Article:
AUS Tertiary Update
Canterbury management confused
Proposals released on Tuesday to cut thirteen jobs from the University of Canterbury’s college of arts show just how confused management is when it comes to running a university, according to the Association of University Staff.
In response to the 340 submissions it received on proposed changes to the college, the university has tempered plans to completely axe its American studies and theatre and film studies programmes and now intends to resubmit two different models for a new college structure for further consultation with staff.
The decision, announced by the pro vice-chancellor for arts, is that American studies would be retained, but with the loss of 4.5 staff. It is proposed that the programme be taught by three full-time staff, giving the programme a staff-to-student ratio of 1 to 45.3, which is 50 percent higher than the highest student-to-staff ratio in any existing programme in the college.
Meanwhile, theatre and film studies will be split into two separate programmes located in different schools within the college, with the loss of one technical position, and film production will no longer be part of that particular programme. The new proposal was never discussed with the head of theatre and film studies and, according to a number of affected staff and students, makes almost as little sense as the plan to axe the whole programme. This raises the question whether the vice-chancellor has fulfilled his contractual obligation to staff requiring that there be an attempt to reach agreement over any planned changes.
Both models for a new college structure involve considerable disruption and uncertainty for the administrative staff. While fewer job losses will be incurred, the implementation of the new structure will not be finalised until the second half of the year. AUS national president, Associate Professor Maureen Montgomery, commented that the proposed changes do not take into account or sufficiently value the specific skills and institutional knowledge of administrative staff: “They cannot simply be moved around a draught board like pieces,” she said.
Dr Montgomery expressed deep concern about the long-term sustainability of the college of arts given the proposal to have larger classes, a high staff-to-student ratio, further savings to be made from staff attrition, and ongoing fiscal constraints to the operational budgets of schools within the college. “This plan does not offer long-term stability to the college of arts and there needs to be an urgent national debate as to what kind of university we want for New Zealand because, at this rate, even history will be history,” she said.
Also in Tertiary Update this week
1. Super-union for tertiary-education sector
2. Email scandal at Otago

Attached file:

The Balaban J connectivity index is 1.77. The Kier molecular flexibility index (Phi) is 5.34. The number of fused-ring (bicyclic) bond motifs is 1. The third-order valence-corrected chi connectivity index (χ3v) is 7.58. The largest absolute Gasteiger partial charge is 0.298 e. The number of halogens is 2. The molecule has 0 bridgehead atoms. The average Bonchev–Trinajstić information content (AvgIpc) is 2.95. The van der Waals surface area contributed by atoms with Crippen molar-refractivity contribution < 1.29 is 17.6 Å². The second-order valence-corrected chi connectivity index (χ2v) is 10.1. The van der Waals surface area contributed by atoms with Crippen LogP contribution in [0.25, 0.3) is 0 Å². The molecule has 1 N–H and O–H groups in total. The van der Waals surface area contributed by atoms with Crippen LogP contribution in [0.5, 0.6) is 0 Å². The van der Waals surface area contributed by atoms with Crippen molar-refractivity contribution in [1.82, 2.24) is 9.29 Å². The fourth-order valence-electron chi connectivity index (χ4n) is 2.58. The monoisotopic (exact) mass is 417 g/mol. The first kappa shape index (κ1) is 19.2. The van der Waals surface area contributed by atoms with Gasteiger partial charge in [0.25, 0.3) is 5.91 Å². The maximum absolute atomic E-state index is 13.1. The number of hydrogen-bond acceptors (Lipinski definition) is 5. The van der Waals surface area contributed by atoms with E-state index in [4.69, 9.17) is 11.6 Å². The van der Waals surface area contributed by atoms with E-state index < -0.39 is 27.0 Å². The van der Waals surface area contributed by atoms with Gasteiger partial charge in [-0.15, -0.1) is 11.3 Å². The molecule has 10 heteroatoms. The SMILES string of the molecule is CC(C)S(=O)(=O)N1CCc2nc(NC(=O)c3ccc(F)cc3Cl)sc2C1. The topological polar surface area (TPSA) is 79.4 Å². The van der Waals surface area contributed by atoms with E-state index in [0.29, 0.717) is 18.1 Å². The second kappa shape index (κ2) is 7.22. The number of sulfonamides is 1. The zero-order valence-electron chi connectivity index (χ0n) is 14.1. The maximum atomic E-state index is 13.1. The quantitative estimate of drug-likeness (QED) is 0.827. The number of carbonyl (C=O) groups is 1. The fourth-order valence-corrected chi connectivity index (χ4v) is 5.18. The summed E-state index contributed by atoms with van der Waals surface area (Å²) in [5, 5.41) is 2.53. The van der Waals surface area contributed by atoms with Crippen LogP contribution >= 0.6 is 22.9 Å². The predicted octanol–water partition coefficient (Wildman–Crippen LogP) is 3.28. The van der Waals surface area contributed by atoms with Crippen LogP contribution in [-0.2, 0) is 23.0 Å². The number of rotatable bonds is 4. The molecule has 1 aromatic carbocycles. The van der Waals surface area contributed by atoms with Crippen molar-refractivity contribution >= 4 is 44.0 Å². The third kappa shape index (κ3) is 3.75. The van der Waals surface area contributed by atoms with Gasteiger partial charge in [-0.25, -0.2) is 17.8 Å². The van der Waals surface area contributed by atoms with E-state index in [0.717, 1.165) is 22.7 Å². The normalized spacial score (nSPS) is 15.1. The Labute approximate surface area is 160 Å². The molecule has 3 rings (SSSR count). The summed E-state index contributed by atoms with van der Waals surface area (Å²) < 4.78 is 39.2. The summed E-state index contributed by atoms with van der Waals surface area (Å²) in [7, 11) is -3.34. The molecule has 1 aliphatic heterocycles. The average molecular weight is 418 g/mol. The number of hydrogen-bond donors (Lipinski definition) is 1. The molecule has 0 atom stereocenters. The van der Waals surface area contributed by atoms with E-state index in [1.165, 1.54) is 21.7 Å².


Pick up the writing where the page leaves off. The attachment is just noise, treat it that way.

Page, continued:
3. Green light for national salary bargaining
4. PBRF review focus on Māori knowledge
5. Little for tertiary education in China FTA
6. Business-friendly universities for the UK
7. OECD opposes short-term pressures
8. English college lecturers vote to strike
9. “Linguistic terrorism” strikes Portuguese
10. Know your culinary enemy
Super-union for tertiary-education sector
A new “super-union” will be created in the tertiary-education sector with the announcement this week that the Association of University Staff and the Association of Staff in Tertiary Education (ASTE) will amalgamate to form the New Zealand Tertiary Education Union from 1 January 2009.
The new, 11,500-strong union will represent academic and general staff in New Zealand’s eight universities, twenty polytechnics and institutes of technology, two wānanga, and a number of allied organisations.
AUS members have voted by a margin of 77 percent to amalgamate with ASTE to create the new union following a conference recommendation last December in favour of a proposed merger. ASTE members voted last year to merge and have been waiting on the outcome of the AUS vote. Almost 94 percent of ASTE members who participated in the ballot voted in favour of amalgamation.
The presidents of the two existing unions, Maureen Montgomery of AUS and Tangi Tipene of ASTE, said they are delighted with the strong support from the memberships of the two unions for amalgamation. Each existing union required a threshold of 65 percent of those participating to favour the proposal in the respective ballots for it to proceed.
Dr Montgomery said that amalgamation is a logical move, given that both unions have much in common and are committed to a strong, well-funded, public tertiary-education system. “Both unions have worked successfully together and already collaborate in the negotiation of collective employment agreements in the university sector. The benefits of this cooperation will be enhanced by amalgamation,” she said.